Every page in Learning Curves is filled with beautiful sketches which sit along side paragraphs full of tips and tricks that are highly useful, informative and in most cases clearly answer some of those sketching questions many designers have argued over forever. Although what really makes the book great is that is doesn’t just force one persons point of view onto the reader, in fact it often presents various designers views, opposing points or ways of doing so readers can choose what works for them or the project they might be working on.

To achieve such an broad and, at the same time, deep exploration of design sketching, over 40 designers and sketching professionals contributed to the book. This means that everyone, whether a raw beginner or a seasoned professional can pick up Learning Curves and gain something from it. What is also really fantastic about the book is that instead of directly competing with the other design sketching books available it actually compliments them.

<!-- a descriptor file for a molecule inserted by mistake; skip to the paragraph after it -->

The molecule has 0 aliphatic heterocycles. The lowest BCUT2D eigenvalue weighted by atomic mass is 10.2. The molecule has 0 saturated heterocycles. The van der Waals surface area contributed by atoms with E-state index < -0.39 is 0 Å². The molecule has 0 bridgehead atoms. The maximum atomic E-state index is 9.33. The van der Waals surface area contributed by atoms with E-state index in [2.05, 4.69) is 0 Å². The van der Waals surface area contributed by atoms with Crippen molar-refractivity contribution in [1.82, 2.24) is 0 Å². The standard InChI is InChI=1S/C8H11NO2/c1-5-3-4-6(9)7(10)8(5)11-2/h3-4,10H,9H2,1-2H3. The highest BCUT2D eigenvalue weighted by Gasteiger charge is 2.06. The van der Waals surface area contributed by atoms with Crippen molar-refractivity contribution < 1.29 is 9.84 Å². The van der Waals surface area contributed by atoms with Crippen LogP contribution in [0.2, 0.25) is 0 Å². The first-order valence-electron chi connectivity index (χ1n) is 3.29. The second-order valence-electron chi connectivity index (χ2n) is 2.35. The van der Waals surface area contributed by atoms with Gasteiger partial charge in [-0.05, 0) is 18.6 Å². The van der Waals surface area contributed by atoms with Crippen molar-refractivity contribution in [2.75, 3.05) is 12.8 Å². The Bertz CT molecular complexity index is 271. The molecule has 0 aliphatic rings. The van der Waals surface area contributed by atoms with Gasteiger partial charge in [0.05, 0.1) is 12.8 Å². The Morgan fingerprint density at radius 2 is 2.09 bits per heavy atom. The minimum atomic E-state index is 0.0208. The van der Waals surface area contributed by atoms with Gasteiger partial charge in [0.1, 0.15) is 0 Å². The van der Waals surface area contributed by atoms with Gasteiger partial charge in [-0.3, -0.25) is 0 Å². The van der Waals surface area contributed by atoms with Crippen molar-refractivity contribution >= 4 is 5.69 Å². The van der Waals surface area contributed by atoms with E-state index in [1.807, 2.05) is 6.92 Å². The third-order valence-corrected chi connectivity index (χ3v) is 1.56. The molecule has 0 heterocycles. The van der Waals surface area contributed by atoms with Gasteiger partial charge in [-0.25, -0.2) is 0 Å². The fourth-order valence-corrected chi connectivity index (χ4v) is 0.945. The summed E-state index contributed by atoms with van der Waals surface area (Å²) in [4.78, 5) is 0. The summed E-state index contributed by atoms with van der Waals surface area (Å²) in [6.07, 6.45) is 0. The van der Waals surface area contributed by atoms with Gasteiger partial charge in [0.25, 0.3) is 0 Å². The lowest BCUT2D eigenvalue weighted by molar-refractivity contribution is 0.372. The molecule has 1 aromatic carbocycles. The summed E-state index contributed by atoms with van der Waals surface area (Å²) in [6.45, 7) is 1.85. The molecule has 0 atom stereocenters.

Learning Curves is an extremely well written and informative design sketching book that will assist product designers or industrial designers of any level to build and develop their design sketching skills.

Learning Curves will make a great addition to any designers book shelf and truly compliments the other sketching books that are available, while also providing fresh insights. You can order your copy directly from the design sketching website.

Win yourself a copy of Learning Curves, click here to find out how.

50 Responses to Learning Curves – Book Review

  1. Michael Denham - September 7, 2011 at 4:10 pm

    Best Sketching tip:
    Draw from your elbow for long consistent strokes.

  2. Mark - September 7, 2011 at 4:35 pm

    “Ideas are not precious, they are bountiful” -Bill Buxton. Before I start sketching for a new project I try and remember this quote and is seems to help free up my mind and helps prevent me from falling in love with one idea or form that I like. It keeps me sketching and exploring more new ideas.

  3. tjlefebvre - September 7, 2011 at 5:58 pm

    The tip that turned my sketches around was including form lines to show the surfacing (breaking them with a dot to show it’s just a visual cue).

    • Tom - September 7, 2011 at 6:16 pm